Cannabis campaigners are once again in uproar over the British Government's stubborn stance of sticking to the failed policy of punishment over care.
The Prime Minister's Office have responded to a petition on the Downing Street web site, calling for licensed "Cannabis Social Clubs" (CSC's)for small-scale non-profit home cultivation by small groups of adult cannabis users under license.
Alun Buffry, 58, a spokesman for the Legalise Cannabis Alliance who started the petition, said:
"The proposal was based on Spanish and Belgium working model of a self-supply cultivation of cannabis for adults, taking them away the world of crime and all the problems associated with it.
"It is a harm reduction measure - the clubs would be private member clubs for adults so keeping cannabis away from youngsters. They would be licensed and transparent to inspection for safety and health reasons, AND it would raise revenue.
"But clearly the Government has failed to look into the proposal. They just babble on about harm and risk, smoking and youngsters - all of which will be reduced through CSC's.
"The reply is very much the same as what various Government's have been saying for decades - that they prefer to punish than to care. People are seeing these petitions as a waste of time.
"And then the Prime Minister threatens that of course anyone setting up illegal Cannabis Social Clubs will be prosecuted - of course THAT would be at public expense and irrelevant to the usual absence of victims - and that they intend to make the punishment more severe. They want to try a bigger stick!"
Notes for Editors:
The Legalise Cannabis Alliance, established 1999, is a UK group of over 3000 supporting the removal of cannabis from the Misuse of Drugs Act.
You have signed an e-petition in support of providing local authorities with the legal power to allow them to license private member cannabis social clubs for adults. This is the Government's response.
The Government's message has always been that cannabis is a harmful and illegal drug that should not be taken. It has a number of acute and chronic health effects and prolonged use can induce dependence. Most cannabis is smoked and smoking, in any form, is dangerous. Even the occasional use of cannabis can pose significant dangers for people with mental health problems, such as schizophrenia, and particular efforts need to be made to encourage abstinence in such individuals.
The Government seeks to balance the rights of individuals on the one hand and the greater public health and welfare considerations on the other. In so doing it considers that it makes sense, on health grounds, for cannabis to remain a controlled drug whose unauthorised production (including cultivation), supply and possession are and will remain illegal.
There is therefore no prospect of the Government facilitating the supply of cannabis by enabling local authorities to license private member cannabis social clubs for adults to cultivate the plant for personal use.
Furthermore, anyone trying to establish a cannabis social club, cannabis café or similar establishment risks imprisonment or a heavy fine (or both) under the Misuse of Drugs Act 1971. Supply of cannabis is and will remain a criminal offence and those who supply it to others risk severe penalties. It is also an offence for managers of premises knowingly to allow the production, supply or smoking of cannabis on their premises. The classification of cannabis makes no difference to this position and the Government expects a swift and effective response from the police to any attempts to defy the law.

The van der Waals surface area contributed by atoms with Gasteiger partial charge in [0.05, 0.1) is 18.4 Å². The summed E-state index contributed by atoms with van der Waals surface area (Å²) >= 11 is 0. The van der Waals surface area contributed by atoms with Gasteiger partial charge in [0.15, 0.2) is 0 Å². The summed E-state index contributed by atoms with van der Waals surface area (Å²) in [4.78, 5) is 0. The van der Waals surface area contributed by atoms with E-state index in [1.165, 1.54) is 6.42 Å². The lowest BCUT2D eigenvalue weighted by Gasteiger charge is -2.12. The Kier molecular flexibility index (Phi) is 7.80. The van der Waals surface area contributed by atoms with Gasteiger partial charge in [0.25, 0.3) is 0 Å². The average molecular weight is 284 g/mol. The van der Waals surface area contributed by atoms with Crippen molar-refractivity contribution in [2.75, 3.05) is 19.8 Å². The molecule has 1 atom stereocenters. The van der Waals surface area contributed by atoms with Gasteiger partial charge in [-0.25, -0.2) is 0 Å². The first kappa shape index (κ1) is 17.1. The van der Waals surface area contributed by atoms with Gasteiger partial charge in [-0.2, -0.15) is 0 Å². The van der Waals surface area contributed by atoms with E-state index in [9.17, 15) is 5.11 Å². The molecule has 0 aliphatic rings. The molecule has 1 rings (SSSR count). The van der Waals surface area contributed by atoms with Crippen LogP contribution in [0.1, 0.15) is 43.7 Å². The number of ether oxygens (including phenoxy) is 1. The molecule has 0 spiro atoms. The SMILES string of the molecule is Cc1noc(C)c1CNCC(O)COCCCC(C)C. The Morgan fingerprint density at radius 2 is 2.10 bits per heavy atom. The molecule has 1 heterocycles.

There is real public concern about the potential mental health effects of cannabis use and, in particular, the use and availability of increased strengths of the drug, commonly known as skunk. That is why the Government asked the independent Advisory Council on the Misuse of Drugs to review cannabis classification in July 2007.
The Government will consider carefully the findings of the Advisory Council when it submits its advice in April 2008. It will then make a decision about whether or not to bring a proposal to Parliament to reclassify the drug from Class C back to Class B under the Misuse of Drugs Act. This would toughen the penalties relating to cannabis possession, if approved.
This petition is now closed, as its deadline has passed.
We the undersigned petition the Prime Minister to allow local authorities the power to license legal private-member Cannabis Social Clubs for adults.
Submitted by Alun Buffry of Legalise Cannabis Alliance – Deadline to sign up by: 31 January 2008 – Signatures: 591
CANNABIS SOCIAL CLUBS: A HEALTHY OPTION
In most countries, adults can go to a shop or bar when they want to buy alcohol or consume, or they can brew their own.
There should be a system for production and distribution of cannabis that will cause less problems and lower policing costs. There should be a place where cannabis can be enjoyed in a responsible way, where it is away from minors, hard drugs, and where the consumers are safe.
CSC’s are associations of citizens who want to cultivate a limited amount of cannabis to satisfy their personal needs legally.
Health and safety conditions of a CSC should be monitored during the entire process - from cultivation to consumption. This would stop the use of adulterants used in the illegal market all with their own risks.
Cultivation would take place in accordance with safety rules. This would reduce problems such as fire risk and theft of electricity.
Membership of the clubs would be limited to adults, so these clubs are a way to reduce the availability of cannabis to minors.
This proposal is a harm reduction measure.
Origin of Proposal at ENCOD
5 There is an International petition of support at
February 30 2008: No Embargo (LCA)
Legalise Cannabis Alliance
PO Box 2882
Stoke-on-Trent, ST4 9EE
lca @ lca-uk.org